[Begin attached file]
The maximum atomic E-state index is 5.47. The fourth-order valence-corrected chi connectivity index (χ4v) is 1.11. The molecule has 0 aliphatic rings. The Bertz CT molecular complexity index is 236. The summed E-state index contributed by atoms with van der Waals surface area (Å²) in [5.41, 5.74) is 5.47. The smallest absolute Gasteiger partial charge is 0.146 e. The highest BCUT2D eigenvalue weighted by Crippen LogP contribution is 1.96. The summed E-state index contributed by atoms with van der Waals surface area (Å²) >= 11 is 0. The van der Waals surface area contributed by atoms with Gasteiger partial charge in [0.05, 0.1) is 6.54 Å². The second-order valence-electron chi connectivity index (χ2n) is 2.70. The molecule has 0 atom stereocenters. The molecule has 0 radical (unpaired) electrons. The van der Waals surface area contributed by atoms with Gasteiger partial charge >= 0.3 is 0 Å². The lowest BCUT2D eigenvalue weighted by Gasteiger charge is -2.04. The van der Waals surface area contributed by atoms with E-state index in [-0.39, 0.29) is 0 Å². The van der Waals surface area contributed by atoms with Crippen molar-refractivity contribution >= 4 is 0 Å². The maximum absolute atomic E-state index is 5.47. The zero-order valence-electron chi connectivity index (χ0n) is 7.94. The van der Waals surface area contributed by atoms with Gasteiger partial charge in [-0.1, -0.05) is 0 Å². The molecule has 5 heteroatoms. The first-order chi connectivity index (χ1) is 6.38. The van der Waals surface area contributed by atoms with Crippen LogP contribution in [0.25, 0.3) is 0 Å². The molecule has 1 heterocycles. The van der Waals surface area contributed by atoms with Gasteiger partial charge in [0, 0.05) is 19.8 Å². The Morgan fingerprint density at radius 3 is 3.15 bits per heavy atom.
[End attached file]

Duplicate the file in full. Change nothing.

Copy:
The maximum atomic E-state index is 5.47. The fourth-order valence-corrected chi connectivity index (χ4v) is 1.11. The molecule has 0 aliphatic rings. The Bertz CT molecular complexity index is 236. The summed E-state index contributed by atoms with van der Waals surface area (Å²) in [5.41, 5.74) is 5.47. The smallest absolute Gasteiger partial charge is 0.146 e. The highest BCUT2D eigenvalue weighted by Crippen LogP contribution is 1.96. The summed E-state index contributed by atoms with van der Waals surface area (Å²) >= 11 is 0. The van der Waals surface area contributed by atoms with Gasteiger partial charge in [0.05, 0.1) is 6.54 Å². The second-order valence-electron chi connectivity index (χ2n) is 2.70. The molecule has 0 atom stereocenters. The molecule has 0 radical (unpaired) electrons. The van der Waals surface area contributed by atoms with Gasteiger partial charge >= 0.3 is 0 Å². The lowest BCUT2D eigenvalue weighted by Gasteiger charge is -2.04. The van der Waals surface area contributed by atoms with E-state index in [-0.39, 0.29) is 0 Å². The van der Waals surface area contributed by atoms with Crippen molar-refractivity contribution >= 4 is 0 Å². The maximum absolute atomic E-state index is 5.47. The zero-order valence-electron chi connectivity index (χ0n) is 7.94. The van der Waals surface area contributed by atoms with Gasteiger partial charge in [-0.1, -0.05) is 0 Å². The molecule has 5 heteroatoms. The first-order chi connectivity index (χ1) is 6.38. The van der Waals surface area contributed by atoms with Crippen LogP contribution in [0.25, 0.3) is 0 Å². The molecule has 1 heterocycles. The van der Waals surface area contributed by atoms with Gasteiger partial charge in [0, 0.05) is 19.8 Å². The Morgan fingerprint density at radius 3 is 3.15 bits per heavy atom.